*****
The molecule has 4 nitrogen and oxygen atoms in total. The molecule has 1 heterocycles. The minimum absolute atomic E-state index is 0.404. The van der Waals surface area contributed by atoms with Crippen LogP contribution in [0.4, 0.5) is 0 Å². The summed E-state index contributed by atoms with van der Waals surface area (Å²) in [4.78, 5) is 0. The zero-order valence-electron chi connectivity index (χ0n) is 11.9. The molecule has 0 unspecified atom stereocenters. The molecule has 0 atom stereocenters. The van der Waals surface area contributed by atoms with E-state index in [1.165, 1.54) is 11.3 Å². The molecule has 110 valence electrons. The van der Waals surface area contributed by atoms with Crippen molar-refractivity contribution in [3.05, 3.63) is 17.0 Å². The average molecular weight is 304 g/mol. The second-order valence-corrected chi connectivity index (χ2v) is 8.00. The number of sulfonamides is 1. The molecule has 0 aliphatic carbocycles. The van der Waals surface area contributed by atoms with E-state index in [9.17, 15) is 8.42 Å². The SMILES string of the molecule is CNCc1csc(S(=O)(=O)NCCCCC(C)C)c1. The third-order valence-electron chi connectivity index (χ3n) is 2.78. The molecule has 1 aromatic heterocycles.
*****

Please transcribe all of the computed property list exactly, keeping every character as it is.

The molecule has 4 nitrogen and oxygen atoms in total. The molecule has 1 heterocycles. The minimum absolute atomic E-state index is 0.404. The van der Waals surface area contributed by atoms with Crippen LogP contribution in [0.4, 0.5) is 0 Å². The summed E-state index contributed by atoms with van der Waals surface area (Å²) in [4.78, 5) is 0. The zero-order valence-electron chi connectivity index (χ0n) is 11.9. The molecule has 0 unspecified atom stereocenters. The molecule has 0 atom stereocenters. The van der Waals surface area contributed by atoms with E-state index in [1.165, 1.54) is 11.3 Å². The molecule has 110 valence electrons. The van der Waals surface area contributed by atoms with Crippen molar-refractivity contribution in [3.05, 3.63) is 17.0 Å². The average molecular weight is 304 g/mol. The second-order valence-corrected chi connectivity index (χ2v) is 8.00. The number of sulfonamides is 1. The molecule has 0 aliphatic carbocycles. The van der Waals surface area contributed by atoms with E-state index in [9.17, 15) is 8.42 Å². The SMILES string of the molecule is CNCc1csc(S(=O)(=O)NCCCCC(C)C)c1. The third-order valence-electron chi connectivity index (χ3n) is 2.78. The molecule has 1 aromatic heterocycles.